I have tried a number of Apps to read/scan QR Codes (all bar one tested were free) and I have to say that there isn’t one that stands out above the rest, so I’ll review the ones I end up using more than others below.
QR Code Reader and Scanner (iPhone/iPad/iPod): Scan QR Codes you find on your travels, in magazines, on posters, etc with this useful and free app. Use the history feature to view/review your past scans but make sure the codes are on a flat surface and in a well lit area (and not on a glossy finished page, it’ll prove difficult to scan).
QR Code Reader and Scanner (free) : http://itunes.apple.com/gb/app/qr-code-reader-and-scanner/id388175979
Scan (iPhone/iPad/iPod): Billed as the “the fastest, simplest and most user-friendly QR Code and barcode scanner available” it’s certainly the quickest to be ready to scan a code from launch, but is not always able to scan the code if you don’t hold the camera square on to the code, and in good light.
Scan (free) : http://itunes.apple.com/us/app/scan/id411206394?mt=8
Quickmark (iPhone/iPad/iPod): This one is not free (£0.69) but it is by far the most powerful of all the apps I use, enabling you to scan and create codes on your device (based on URLs, contact details, plain text, etc) or you can use a photo you’ve saved in your camera roll to scan after the event, if you’re in a hurry. It is also worth checking out the Quickmark website if you use other types of mobiles as they have developed the app to work on other OS too, as well as a QR Code reader desktop solution! For the price it is well worth it, in fact if it could only recognise the code quicker and start quicker then this would be the best app I’ve downloaded.
Quickmark (£0.69) : http://itunes.apple.com/gb/app/quickmark-qr-code-reader/id384883554?mt=8
BeeTag (iPhone/iPad/iPod): BeeTag will scan a QR Code as well as a normal code (as do the others above) but this app also acts as a price checker on normal barcodes. There is no history feature with this app but the list of available options when you scan a code is impressive, giving you the option to view the code, view/show the URL, save or send the URL to an email or SMS recipient, or save it to a favourite list (is this the history feature?).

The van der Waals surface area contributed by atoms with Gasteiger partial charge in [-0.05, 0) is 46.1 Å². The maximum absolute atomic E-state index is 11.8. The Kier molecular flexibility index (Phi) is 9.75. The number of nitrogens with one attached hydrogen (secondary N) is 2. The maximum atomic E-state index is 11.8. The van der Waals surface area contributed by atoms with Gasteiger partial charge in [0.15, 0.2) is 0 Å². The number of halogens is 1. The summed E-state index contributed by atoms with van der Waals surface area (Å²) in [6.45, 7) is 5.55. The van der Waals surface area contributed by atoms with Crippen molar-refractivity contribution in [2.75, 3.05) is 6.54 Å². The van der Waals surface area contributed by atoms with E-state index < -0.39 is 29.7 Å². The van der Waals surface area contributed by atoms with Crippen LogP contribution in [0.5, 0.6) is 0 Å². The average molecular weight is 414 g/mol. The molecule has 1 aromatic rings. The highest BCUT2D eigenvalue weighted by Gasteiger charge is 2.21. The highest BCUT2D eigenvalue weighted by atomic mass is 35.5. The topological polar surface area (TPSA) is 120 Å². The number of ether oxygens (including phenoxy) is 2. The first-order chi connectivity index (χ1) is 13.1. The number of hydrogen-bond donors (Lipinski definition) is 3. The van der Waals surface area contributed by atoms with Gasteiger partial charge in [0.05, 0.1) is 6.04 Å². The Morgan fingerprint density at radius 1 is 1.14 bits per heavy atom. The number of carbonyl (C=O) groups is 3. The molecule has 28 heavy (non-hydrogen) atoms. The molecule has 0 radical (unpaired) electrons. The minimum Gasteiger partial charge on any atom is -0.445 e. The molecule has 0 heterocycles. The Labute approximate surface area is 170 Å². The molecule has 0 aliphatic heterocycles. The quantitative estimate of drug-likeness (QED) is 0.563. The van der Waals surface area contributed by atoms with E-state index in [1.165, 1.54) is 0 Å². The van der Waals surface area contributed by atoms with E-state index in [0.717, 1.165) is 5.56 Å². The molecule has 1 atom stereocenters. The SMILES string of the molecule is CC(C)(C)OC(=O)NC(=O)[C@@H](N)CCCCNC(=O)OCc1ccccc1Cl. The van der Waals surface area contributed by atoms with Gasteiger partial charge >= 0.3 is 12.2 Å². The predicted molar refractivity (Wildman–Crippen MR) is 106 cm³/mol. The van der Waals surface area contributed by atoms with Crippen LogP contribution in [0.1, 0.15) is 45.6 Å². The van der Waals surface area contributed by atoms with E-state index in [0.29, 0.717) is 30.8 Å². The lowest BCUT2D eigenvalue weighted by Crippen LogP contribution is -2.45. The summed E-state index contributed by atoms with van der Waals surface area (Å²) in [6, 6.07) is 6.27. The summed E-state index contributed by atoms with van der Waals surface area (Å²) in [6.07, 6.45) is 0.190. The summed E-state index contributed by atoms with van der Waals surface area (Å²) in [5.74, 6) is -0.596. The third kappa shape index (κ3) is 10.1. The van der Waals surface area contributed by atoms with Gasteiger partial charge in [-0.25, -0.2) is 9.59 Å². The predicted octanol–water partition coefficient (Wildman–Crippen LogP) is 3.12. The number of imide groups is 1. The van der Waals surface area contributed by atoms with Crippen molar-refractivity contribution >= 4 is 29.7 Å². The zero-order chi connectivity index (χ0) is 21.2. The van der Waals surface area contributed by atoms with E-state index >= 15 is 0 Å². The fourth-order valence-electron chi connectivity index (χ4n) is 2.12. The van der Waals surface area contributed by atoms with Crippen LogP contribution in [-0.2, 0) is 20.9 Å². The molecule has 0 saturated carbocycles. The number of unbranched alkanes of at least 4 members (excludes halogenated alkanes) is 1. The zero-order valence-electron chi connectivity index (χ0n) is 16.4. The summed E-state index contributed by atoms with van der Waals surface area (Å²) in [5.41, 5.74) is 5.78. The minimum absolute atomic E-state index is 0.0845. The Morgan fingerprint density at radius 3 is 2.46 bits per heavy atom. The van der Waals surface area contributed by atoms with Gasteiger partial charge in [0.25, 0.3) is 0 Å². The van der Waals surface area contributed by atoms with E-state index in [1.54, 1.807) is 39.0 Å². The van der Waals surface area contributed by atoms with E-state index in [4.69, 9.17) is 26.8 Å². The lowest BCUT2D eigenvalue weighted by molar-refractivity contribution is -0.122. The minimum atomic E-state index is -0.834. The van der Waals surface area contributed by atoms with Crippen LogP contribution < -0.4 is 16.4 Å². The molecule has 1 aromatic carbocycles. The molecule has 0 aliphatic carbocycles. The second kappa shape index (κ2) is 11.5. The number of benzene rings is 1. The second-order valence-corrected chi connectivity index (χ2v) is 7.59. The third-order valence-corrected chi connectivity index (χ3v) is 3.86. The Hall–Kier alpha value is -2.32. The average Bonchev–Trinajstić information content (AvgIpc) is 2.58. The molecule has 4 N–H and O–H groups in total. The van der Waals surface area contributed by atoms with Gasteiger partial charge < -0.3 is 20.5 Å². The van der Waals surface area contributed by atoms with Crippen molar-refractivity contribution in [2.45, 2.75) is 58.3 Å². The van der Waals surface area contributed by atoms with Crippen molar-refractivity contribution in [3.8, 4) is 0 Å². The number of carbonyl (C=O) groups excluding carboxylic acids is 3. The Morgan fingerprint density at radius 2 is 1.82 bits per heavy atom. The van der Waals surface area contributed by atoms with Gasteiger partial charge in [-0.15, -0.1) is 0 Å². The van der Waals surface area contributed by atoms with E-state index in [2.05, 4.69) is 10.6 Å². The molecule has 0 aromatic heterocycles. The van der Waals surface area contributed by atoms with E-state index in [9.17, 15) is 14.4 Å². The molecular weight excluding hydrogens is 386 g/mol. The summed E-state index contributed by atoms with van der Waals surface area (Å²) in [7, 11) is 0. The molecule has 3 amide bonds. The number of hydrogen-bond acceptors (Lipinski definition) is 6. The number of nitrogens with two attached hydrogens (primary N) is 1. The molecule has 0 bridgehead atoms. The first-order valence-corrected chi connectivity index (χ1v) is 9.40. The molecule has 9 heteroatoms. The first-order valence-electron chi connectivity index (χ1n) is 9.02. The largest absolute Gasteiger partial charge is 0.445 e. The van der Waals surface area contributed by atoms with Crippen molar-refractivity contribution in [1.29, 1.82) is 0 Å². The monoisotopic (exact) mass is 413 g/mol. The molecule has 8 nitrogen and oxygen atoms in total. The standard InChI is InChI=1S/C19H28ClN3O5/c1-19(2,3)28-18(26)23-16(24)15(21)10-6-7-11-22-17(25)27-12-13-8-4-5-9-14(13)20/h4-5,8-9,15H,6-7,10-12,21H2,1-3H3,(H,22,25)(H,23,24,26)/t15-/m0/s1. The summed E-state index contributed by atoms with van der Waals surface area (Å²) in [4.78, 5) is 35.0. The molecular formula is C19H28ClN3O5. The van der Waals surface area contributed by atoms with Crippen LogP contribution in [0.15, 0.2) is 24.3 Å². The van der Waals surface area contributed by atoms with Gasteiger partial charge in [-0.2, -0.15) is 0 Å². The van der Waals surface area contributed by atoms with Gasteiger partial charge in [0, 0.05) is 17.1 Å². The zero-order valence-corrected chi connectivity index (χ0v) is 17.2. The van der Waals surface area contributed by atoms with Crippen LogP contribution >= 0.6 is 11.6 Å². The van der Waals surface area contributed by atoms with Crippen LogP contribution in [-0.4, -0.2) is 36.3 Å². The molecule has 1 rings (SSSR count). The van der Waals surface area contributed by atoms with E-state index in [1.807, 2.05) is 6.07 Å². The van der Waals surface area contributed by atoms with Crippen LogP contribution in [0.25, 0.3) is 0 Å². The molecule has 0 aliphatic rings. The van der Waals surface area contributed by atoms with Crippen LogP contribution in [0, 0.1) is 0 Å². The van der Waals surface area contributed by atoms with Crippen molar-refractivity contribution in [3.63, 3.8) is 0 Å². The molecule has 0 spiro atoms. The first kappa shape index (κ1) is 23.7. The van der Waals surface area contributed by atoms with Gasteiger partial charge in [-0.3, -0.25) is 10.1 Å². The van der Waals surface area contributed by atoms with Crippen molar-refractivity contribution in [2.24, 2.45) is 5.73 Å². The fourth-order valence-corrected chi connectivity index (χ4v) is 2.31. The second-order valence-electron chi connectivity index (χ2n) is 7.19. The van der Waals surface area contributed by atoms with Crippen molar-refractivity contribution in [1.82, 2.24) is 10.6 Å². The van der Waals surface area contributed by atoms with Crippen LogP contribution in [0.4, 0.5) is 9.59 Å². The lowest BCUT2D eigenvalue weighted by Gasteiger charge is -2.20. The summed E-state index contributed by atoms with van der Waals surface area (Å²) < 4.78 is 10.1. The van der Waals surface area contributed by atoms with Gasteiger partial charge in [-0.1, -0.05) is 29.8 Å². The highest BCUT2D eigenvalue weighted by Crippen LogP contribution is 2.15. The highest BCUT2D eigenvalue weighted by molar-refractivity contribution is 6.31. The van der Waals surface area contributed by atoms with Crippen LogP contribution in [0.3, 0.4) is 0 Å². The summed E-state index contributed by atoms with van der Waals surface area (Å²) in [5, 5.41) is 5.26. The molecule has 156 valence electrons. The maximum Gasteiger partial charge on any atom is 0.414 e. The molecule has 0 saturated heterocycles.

BeeTag Reader (free) : http://itunes.apple.com/gb/app/beetagg-qr-reader/id313157282?mt=8
Unfurlr (iPhone/iPad/iPod): This is a new one to me and I’m still trying it out but so far it’s quite good. It’s quick to launch and only has one function: to scan the code. The advantage of this app though is that it traces the codes path “so you know whether or not it’s safe before visiting the underlying web site.” I’m not sure how it does this, or based on what it makes the %age analysis of trustworthiness, reliability, privacy, and child safety, but it is a good reaction to some comments about QR Code ‘honesty’ that are doing the rounds at the moment (Mashable: QR Code Security).
Unfurlr (free) : http://itunes.apple.com/us/app/unfurlr/id522402427?mt=8
This is not an exhaustive list or accurate survey of the apps, or of those that are available, but just the ones I’ve downloaded, kept, and use.
If you use one not mentioned above than please leave a comment below and review it (link as well if you like) for others so they can see whether it is worth downloading, or not!